This past April, six Republican Senators – Alexander, Burr, Coburn, Enzi, Roberts and Thune – released a white paper, titled “REBOOT: Re-Examining the Strategies Needed to Successfully Adopt Health IT ,” that is critical of the implementation of the HITECH Act’s investment in health IT and the Meaningful Use incentive program in particular. In the report, the Senators identify deficiencies related to health IT implementation in five areas: (1) path toward interoperability; (2) costs; (3) oversight; (4) patient privacy; and (5) path to sustainability. Overall, the report urges that taxpayer investments in health IT be leveraged to benefit the public but without unduly burdening health care providers in the process.
CDT submitted a letter  during the open public comment period provided for in the report. Some issues related to health IT implementation, such as achieving interoperability among disparate electronic health record (EHR) systems, have proven frustratingly difficult to resolve. In enacting HITECH, Congress tried to bring about adoption and use of electronic medical records more rapidly than such change would have occurred absent a federal incentive program – and in fact, adoption of health IT has far exceeded expectations. The multi-stakeholder approach to implementing HITECH has followed the balanced approach recommended by the report: providing value to taxpayers by driving meaningful change to benefit patients and improve health outcomes, while at the same time minimizing burden to providers and others in the health care industry. Hitting “pause” (or even “stop”) on this program would frustrate those aims.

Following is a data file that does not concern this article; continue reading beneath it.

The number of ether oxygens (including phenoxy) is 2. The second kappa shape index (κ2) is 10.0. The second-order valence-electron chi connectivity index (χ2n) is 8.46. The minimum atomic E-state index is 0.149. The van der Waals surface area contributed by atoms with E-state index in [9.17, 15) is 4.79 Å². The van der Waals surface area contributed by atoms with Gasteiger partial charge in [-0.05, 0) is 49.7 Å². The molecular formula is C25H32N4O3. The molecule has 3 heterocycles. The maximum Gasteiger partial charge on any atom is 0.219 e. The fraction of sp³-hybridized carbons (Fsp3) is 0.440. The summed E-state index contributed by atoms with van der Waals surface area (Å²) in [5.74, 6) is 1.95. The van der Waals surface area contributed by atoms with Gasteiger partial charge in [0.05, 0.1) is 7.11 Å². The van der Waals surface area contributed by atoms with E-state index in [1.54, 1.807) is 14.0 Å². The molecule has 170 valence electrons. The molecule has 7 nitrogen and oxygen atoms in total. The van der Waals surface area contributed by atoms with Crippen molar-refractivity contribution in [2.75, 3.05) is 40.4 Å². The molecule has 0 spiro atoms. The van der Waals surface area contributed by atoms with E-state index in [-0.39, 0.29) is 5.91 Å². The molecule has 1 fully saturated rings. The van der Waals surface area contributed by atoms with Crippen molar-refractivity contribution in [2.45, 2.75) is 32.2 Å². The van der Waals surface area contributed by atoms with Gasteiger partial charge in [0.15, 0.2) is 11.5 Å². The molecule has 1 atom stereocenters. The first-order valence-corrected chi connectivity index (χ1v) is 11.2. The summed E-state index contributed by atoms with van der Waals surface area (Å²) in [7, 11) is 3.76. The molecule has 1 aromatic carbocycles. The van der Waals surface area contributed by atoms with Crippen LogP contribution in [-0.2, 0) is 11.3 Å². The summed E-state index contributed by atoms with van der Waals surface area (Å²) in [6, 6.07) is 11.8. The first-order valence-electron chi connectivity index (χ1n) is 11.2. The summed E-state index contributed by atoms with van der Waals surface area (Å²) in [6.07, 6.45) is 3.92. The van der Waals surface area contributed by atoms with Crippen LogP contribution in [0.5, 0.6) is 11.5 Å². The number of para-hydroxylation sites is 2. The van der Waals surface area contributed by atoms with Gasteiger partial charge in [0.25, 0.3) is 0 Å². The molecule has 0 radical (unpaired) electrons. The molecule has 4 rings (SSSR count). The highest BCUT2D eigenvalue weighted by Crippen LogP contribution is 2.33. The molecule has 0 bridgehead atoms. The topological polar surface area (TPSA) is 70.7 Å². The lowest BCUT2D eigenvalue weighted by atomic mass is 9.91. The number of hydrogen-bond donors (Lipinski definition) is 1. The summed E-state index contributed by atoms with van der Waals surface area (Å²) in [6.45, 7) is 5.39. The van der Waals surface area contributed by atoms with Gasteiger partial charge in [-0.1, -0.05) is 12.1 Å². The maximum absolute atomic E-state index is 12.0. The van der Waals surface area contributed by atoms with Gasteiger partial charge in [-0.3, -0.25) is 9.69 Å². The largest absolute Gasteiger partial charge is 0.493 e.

The report raises privacy concerns – but without identifying specific issues or suggesting recommendations. CDT urges the Senators to support more robust efforts to ensure compliance with federal privacy and security laws, both through better enforcement and the issuance of more comprehensive guidance.